700 m north of The Ruins is Tiona Park, technically the northernmost point of Pacific Palms. There you will find, on the western side of the road, a caravan park and the Green Cathedral, an al fresco temple, consecrated by the Saints Church. It has rough timber pews and a wooden lectern situated under a rainforest canopy on the shores of Wallis Lake and is much used for outdoor weddings . There is also a boatshed, tel: (02) 6554 0291.

Santa Barbara and Green Point
1.5 km north, to the right, is Santa Barbara, a lovely picnic area with amenities. Another 2 km brings you to a signposted turnoff on your left which will take you to another picnic area beside the sailing club where there are catamarans and windsurfers for hire in season.

About 2 km north of here is Green Point Drive which will take you out to Green Point where there is a small settlement on the edge of the lake. At the end of this road is a restaurant and gallery. 1.2 km from Green Point Drive is a very rough dirt track to the right which takes you out to secluded Janies Corner at the northern tip of Seven Mile Beach.

Cape Hawke
Another 4 km north along The Lakes Way (14.6 km from the Lakeside Crescent turnoff) is a roundabout. Turn right here and it will take you the 3.5 km out to Cape Hawke, one of the most northerly points of Booti Booti. There is a very steep 440-m path which winds its way to the summit of the hill. There are several rest benches en route. As you ascend the headland the views are increasingly spectacular. At the top (233 m above sea-level) is a cairn noting that Captain Cook sighted and named Cape Hawke on May 12, 1770. A raised viewing platform affords quite spectacular views north along the coast over Forster to Hallidays Point, north-west to the meeting of the Wang Wauk River and Wallis Lake, west to the Great Dividing Range and south along the spit.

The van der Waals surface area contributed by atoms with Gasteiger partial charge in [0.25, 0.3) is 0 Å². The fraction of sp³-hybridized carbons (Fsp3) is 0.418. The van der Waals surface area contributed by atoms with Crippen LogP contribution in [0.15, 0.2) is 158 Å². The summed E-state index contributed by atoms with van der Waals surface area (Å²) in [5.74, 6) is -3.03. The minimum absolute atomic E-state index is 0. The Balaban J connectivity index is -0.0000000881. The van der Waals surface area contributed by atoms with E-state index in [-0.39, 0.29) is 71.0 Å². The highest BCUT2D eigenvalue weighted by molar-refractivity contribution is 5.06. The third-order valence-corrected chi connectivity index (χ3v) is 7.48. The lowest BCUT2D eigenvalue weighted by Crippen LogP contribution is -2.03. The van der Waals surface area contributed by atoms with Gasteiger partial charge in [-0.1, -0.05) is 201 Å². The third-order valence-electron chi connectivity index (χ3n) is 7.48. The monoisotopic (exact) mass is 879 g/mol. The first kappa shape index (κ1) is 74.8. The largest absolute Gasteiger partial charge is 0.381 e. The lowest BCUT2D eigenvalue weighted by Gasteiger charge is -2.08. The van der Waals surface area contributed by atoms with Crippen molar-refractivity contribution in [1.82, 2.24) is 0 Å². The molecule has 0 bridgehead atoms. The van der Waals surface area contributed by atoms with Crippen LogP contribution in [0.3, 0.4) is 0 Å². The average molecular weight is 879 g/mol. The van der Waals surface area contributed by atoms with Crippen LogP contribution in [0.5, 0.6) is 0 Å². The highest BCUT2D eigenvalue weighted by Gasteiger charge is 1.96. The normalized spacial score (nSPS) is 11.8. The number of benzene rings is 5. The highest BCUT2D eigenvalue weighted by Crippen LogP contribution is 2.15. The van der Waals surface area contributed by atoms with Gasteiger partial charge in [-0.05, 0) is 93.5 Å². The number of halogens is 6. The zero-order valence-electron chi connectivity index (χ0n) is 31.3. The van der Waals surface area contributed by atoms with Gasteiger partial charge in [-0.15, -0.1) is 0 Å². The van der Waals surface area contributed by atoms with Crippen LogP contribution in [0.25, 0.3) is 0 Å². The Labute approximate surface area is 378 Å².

Wallingat State Forest
Wallingat State Forest covers the area west of Lake Wallis and east of the Wallingat River. If you follow The Lakes Way west to the northwestern edge of Smiths Lake you will come upon the access route - Sugar Creek Rd which lies to your right, clearly signified by a large, attractive sign advertising Sugar Creek Toymakers, who specialise in unique wooden toys. They can be found to your left just 500 m along the road. A very large and unusual tallowwood tree stands outside the attractive cottage of cypress pine-log. All of the toys are hand-made on the premises, some of local corduroy beech (one tree lasts them 7 or 8 years). There is also a little luncheon section that is tasteful, clean, and tidy.

Further along the road a series of blue arrows with a white leaf inset on white circular discs indicate the route of the Wallingat Forest Drive (25 km). A pamphlet provided by the State Forestry Commission office in Bulahdelah, tel: (02) 4997 4206 outlines the sites of greatest interest, including the Sugar Creek Flora Reserve (7 km) and Wallingat River Forest Park (10 km). There was formerly a small community in the vicinity of the latter which supplied timber for the punts headed upriver to timber mills at Coolongolook and Tuncurry (1855-1954). The picnic area was once a log dump and the camping area a bullock pen.

At the Sugar Creek Flora Reserve is a picnic area and a rather beautiful 30-minute walking trail. It is well worth investigating the Whoota Whoota Lookout (15 km) which is also indicated on the Forest Drive pamphlet. There are outstanding views over Wallis Lake and south-east down to Hawks Nest and the offshore islands.